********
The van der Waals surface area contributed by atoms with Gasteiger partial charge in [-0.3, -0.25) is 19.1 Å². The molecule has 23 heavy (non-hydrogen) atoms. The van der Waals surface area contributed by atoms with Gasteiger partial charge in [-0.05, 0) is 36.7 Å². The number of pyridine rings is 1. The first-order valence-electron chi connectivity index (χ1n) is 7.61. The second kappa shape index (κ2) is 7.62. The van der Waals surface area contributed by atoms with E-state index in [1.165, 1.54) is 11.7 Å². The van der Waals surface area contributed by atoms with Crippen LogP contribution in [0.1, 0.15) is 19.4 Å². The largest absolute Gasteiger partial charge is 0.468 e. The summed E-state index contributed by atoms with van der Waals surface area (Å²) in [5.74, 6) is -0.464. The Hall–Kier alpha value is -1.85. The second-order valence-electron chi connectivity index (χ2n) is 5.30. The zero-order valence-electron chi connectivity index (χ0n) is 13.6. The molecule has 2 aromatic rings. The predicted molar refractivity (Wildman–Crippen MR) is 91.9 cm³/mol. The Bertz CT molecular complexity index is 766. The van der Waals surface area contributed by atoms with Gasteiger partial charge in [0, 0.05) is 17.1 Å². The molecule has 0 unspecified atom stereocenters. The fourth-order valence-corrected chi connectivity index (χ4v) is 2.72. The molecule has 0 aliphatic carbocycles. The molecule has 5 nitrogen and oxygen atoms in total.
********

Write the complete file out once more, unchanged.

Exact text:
The van der Waals surface area contributed by atoms with Gasteiger partial charge in [-0.3, -0.25) is 19.1 Å². The molecule has 23 heavy (non-hydrogen) atoms. The van der Waals surface area contributed by atoms with Gasteiger partial charge in [-0.05, 0) is 36.7 Å². The number of pyridine rings is 1. The first-order valence-electron chi connectivity index (χ1n) is 7.61. The second kappa shape index (κ2) is 7.62. The van der Waals surface area contributed by atoms with E-state index in [1.165, 1.54) is 11.7 Å². The van der Waals surface area contributed by atoms with Crippen LogP contribution in [0.1, 0.15) is 19.4 Å². The largest absolute Gasteiger partial charge is 0.468 e. The summed E-state index contributed by atoms with van der Waals surface area (Å²) in [5.74, 6) is -0.464. The Hall–Kier alpha value is -1.85. The second-order valence-electron chi connectivity index (χ2n) is 5.30. The zero-order valence-electron chi connectivity index (χ0n) is 13.6. The molecule has 2 aromatic rings. The predicted molar refractivity (Wildman–Crippen MR) is 91.9 cm³/mol. The Bertz CT molecular complexity index is 766. The van der Waals surface area contributed by atoms with Gasteiger partial charge in [0, 0.05) is 17.1 Å². The molecule has 0 unspecified atom stereocenters. The fourth-order valence-corrected chi connectivity index (χ4v) is 2.72. The molecule has 0 aliphatic carbocycles. The molecule has 5 nitrogen and oxygen atoms in total.